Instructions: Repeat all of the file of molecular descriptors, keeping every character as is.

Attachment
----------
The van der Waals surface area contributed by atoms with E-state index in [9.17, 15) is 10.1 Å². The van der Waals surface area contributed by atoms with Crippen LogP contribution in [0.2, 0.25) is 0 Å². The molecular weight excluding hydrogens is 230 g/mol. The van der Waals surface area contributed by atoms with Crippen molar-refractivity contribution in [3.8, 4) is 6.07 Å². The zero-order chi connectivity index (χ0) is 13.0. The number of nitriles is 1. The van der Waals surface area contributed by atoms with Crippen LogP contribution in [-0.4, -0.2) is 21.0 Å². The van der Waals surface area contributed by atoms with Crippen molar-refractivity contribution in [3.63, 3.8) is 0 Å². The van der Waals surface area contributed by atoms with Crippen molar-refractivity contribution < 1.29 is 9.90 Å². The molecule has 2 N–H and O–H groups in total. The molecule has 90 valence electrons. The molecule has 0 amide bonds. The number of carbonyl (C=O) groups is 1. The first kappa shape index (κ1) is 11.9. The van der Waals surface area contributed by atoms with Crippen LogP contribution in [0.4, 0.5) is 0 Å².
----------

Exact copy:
The van der Waals surface area contributed by atoms with E-state index in [9.17, 15) is 10.1 Å². The van der Waals surface area contributed by atoms with Crippen LogP contribution in [0.2, 0.25) is 0 Å². The molecular weight excluding hydrogens is 230 g/mol. The van der Waals surface area contributed by atoms with Crippen molar-refractivity contribution in [3.8, 4) is 6.07 Å². The zero-order chi connectivity index (χ0) is 13.0. The number of nitriles is 1. The van der Waals surface area contributed by atoms with Crippen LogP contribution in [-0.4, -0.2) is 21.0 Å². The van der Waals surface area contributed by atoms with Crippen molar-refractivity contribution in [3.63, 3.8) is 0 Å². The van der Waals surface area contributed by atoms with Crippen molar-refractivity contribution < 1.29 is 9.90 Å². The molecule has 2 N–H and O–H groups in total. The molecule has 90 valence electrons. The molecule has 0 amide bonds. The number of carbonyl (C=O) groups is 1. The first kappa shape index (κ1) is 11.9. The van der Waals surface area contributed by atoms with Crippen LogP contribution in [0.4, 0.5) is 0 Å².